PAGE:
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Professor of the Week: Dr. Barbara Shorter

By Molly Cunha
Staff Writer

Dr. Barbara Shorter, a professor of nutrition in the School of Health Professions and Nursing, embodies a true role model in her field, in the classroom, and in leadership.

She was raised in Queens and got her bachelor’s degree in dietetics from Hunter College. She found a passion for nutrition when she started going to school originally for nursing, and found herself most interested in nutrition when speaking with dietetic students in her chemistry class.

Photo Courtesy of Barbara Shorter

She went back to school to NYU and Columbia University for two masters degrees. Remaining in the city for her education, she continued at Columbia University for her Doctorate in Nutrition Education (EdD).

As a registered dietitian/nutritionist (RDN), a certified dietician-/nutritionist (CDN), a member of the Academy of Nutrition and Dietetics and the American Urological Association, she continues to work in the field. Not only has she taught at Post since 2001, she also works one day a week in a clinical setting meeting with patients at Northwell Health on the faculty of the Smith Institute for Urology. She also spends time doing research in addition to teaching multiple nutrition classes at Post.

Dr. Shorter is an expert on interstitial cystitis/bladder pain syndrome IC/BPS. She focuses on the effects of food sensitivity on chronic pelvic pain. Internationally known for her landmark research that is validated and published in the Journal of Urology, “Statistical Validation of the Shorter-Moldwin Food Sensitivity Questionnaire for IC/BPS Patients” her work is now used as part of the treatment algorithm for IC/BPS patients. Dr. Shorter’s work has been published for a Springer textbook on Chronic Pelvic Pain, in the Journal of the Academy of Nutrition and Dietetics, the British Journal of Urology, and she has been cited over 100 times for her first article published in the Journal of Urology.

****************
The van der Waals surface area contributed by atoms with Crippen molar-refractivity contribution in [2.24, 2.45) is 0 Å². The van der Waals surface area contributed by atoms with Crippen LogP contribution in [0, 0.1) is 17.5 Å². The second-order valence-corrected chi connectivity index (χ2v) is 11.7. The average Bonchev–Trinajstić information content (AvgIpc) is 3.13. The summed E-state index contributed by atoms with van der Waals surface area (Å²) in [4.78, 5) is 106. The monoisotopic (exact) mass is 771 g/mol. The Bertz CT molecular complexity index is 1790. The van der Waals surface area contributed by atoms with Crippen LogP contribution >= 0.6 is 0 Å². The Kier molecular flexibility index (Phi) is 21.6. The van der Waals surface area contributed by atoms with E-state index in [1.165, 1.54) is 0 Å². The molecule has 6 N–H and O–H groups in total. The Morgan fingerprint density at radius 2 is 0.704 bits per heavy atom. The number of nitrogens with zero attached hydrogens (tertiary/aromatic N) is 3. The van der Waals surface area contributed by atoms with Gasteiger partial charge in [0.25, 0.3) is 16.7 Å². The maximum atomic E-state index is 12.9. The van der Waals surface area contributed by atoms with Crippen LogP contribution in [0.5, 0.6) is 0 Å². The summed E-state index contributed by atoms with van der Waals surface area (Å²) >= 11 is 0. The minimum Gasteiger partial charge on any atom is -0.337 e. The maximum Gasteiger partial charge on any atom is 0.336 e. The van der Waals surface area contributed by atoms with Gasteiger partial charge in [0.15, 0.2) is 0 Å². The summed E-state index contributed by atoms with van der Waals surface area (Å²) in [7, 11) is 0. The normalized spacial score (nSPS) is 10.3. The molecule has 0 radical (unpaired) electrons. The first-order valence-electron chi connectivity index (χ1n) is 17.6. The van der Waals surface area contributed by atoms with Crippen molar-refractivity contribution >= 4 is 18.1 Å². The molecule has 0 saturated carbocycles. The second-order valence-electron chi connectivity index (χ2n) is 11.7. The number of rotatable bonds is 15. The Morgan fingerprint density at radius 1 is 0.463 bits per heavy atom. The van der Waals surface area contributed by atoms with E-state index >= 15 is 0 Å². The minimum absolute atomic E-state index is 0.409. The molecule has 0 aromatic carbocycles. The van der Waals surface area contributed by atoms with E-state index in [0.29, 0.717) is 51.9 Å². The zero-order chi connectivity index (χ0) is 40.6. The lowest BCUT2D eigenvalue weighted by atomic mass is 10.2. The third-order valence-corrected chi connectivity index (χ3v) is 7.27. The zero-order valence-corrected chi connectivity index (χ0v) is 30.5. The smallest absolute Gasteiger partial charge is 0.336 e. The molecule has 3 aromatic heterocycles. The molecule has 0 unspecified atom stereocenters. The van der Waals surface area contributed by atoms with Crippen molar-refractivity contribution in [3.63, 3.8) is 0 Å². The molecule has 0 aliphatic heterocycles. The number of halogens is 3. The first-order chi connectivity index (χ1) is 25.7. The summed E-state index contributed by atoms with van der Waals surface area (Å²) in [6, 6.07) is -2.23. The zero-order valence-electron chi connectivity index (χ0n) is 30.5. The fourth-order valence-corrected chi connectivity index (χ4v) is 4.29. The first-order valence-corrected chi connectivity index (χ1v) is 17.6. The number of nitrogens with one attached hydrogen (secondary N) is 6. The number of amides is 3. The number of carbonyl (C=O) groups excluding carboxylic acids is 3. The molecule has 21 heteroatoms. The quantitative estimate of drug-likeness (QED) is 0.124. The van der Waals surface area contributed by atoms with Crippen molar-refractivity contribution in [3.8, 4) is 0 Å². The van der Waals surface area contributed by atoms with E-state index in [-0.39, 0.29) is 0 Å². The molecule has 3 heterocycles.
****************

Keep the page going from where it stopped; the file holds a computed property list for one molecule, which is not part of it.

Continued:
Her passion for nutrition extends overseas, as well. For the past two years during the summer she has brought students to the village of Karatu, in Tanzania, Africa, to teach the Tumaini primary and secondary school students affective nutrition and health. The two-week long volunteer trips have given Post students a chance to make an impact globally, gain experience in the health and nutrition field, and have the opportunity of a lifetime. She will continue to visit every year, because she sponsors a child from Karatu to attend school, and enjoys visiting him. Dr. Shorter calls her trips to Tanzania “a life changing experience.” On the trip, students learn from nutrition that “we don’t recognize how blessed we are, what diversity we have, how many nutritious foods we have and how many wonderful choices we can make. They don’t have a wide variety of many nutritious foods, and often there is no electric or refrigeration. It is really amazing how well people can do with so little,” she said.

In 2015, she received the Long Island Dietetic Association award for Dietician of the Year. The advice she gives to students about health and nutrition is, “Healthy eating can be very pleasurable.” You don’t have to cut out foods you don’t like to be healthy; there are many ways to enjoy tasty foods and a better quality of life.” Dr. Shorter continues to inspire her students every day with her experience and passion for this field.

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